So, last year I made some bookish resolutions. And, as with most New Year’s Resolutions, I failed. I was going to read more, read more classics from the Well-Educated Mind list, read off my shelves/TBR list and blog more about what I read. As far as numbers I read about the same number of books (71). I forgot the classics resolution somewhere around Jan 7th and I still have shelves piled high with “someday” books and a TBR list that just keeps getting longer. And I blogged way less than I had in past years. So in some concrete ways, it was year of failure.
Ah well, it was fun trying. A year of reading is never really a failure, which is maybe why it’s my favorite pursuit. I always find it near impossible to name my favorite book of the year or the best book I read. Instead here are a few reflections on my year in books. If you’re interested the full list is here.
The Year of the Short Story
I have frequently stated that I’m not a fan of short stories. I appreciate the skill and craft, but I just like longer format fiction. This apparently was the year I decided to challenge that self-stated belief.
In all I read five collections of short stories this year:
I still think I prefer the longer form of a novel but I did learn to enjoy the short story more. I have several collections on my shelf or TBR list to read in the coming year: Lovely, Dark, Deep by Joyce Carol Oates, The Assassination of Margaret Thatcher by Hilary Mantel and The UnAmericans by Molly Antopol.
The Best 34 hours I Spent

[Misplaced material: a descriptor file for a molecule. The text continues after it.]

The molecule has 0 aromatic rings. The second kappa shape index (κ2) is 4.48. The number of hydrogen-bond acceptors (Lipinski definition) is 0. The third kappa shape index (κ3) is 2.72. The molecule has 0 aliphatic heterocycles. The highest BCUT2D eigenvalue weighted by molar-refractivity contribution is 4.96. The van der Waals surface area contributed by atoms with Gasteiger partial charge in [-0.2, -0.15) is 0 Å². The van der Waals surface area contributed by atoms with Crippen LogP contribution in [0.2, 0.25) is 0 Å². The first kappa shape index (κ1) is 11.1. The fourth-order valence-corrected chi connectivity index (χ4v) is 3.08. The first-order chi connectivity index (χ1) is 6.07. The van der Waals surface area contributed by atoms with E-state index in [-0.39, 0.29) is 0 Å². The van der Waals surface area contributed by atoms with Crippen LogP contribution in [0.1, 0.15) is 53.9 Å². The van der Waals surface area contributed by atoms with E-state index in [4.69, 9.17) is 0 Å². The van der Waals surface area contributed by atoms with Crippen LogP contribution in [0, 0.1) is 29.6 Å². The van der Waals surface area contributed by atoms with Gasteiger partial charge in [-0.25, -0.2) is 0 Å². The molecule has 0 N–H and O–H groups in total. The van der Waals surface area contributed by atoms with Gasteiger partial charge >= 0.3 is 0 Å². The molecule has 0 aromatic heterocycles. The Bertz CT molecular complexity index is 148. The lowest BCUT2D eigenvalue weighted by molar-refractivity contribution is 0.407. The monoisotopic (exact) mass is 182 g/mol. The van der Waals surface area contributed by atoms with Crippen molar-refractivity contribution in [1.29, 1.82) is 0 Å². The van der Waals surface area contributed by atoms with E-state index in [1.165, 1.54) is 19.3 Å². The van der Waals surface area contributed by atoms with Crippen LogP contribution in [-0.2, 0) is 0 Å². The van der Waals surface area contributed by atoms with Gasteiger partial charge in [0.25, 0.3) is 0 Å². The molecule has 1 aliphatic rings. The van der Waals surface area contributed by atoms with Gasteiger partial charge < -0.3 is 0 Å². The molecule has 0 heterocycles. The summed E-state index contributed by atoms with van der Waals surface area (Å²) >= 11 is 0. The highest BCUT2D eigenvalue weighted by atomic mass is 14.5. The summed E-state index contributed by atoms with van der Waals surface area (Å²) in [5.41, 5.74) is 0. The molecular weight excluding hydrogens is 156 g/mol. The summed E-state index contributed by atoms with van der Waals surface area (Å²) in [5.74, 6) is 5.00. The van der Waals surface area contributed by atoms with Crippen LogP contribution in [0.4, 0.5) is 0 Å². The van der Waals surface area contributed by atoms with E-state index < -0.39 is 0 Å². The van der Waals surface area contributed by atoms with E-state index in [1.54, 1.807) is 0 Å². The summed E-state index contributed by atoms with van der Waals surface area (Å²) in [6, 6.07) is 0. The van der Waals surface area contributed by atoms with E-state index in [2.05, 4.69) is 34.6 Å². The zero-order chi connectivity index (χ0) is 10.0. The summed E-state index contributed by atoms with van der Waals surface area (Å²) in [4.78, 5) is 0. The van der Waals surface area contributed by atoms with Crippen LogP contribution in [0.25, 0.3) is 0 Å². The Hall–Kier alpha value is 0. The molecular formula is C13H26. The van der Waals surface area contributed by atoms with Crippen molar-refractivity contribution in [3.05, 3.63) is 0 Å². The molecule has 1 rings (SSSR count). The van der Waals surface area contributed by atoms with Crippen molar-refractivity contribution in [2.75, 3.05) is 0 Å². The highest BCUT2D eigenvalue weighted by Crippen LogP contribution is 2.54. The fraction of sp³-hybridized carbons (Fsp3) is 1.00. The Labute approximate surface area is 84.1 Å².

Alternate title: That’s one way to get to the classics.
Other Alternate title: Best serendipity reading
Early in the year I read Donna Tartt’s The Goldfinch. Somewhere in reading about it, I saw several references to David Copperfield. I love Dickens but had never read David Copperfield. I thought about reading it but it was the summer and I had a stack of books I needed to read in preparation for John’s 6th grade year. So I decided to listen to the audiobook. Twenty-seven CD’s and 34-some hours later and I was still loving Dicken’s creation.
I also read (and enjoyed) three other classics for the first time: Frankenstein by Mary Shelley, The Strange Case of Dr. Jekyll and Mr. Hyde by Robert Louis Stevenson and War of the Worlds by H. G. Wells.
Truth is Better than Fiction (This Year, at least)
This year, the books that stood out for me the most were both non-fiction books. First, Lawrence Wright’s mind-blowing Going Clear: Scientology, Hollywood, and the Prison of Belief. If you were around me when I was reading this book, I apologize. I probably bored you with long experts or stories. It was that good. Crazy and spooky. But really, really good.
I also probably bored a lot of people with spy stories from my other great non-fiction read of the year: Ben MacIntyre’s A Spy Among Friends: Kim Philby and the Great Betrayal. Spies and Scientologists both make for fascinating reading.
You Can Never Go Wrong Writing about Books
Nick Hornby’s Ten years in the Tub: A Decade Soaking in Great Books is a collection of columns he wrote for The Believer magazine. The columns are a celebration of reading and books and especially of a particular kind of reading: reading for whimsy, reading for joy, reading what you want because you want it and because you like it. It would made a wonderful gift for anyone who loves books and reading.
And the one that negates that whole “no best book of the year thing”:
Ok, I know I said I have a hard time picking my favorite book or best book of the year. But Adam Johnson’s The Orphan Master’s Son was just so good that I’d have to say it would win. If there was a winner. I said it all in my earlier review so I’ll just point you back there. And say that at the end of the year it still stands out as the top of the top for this year.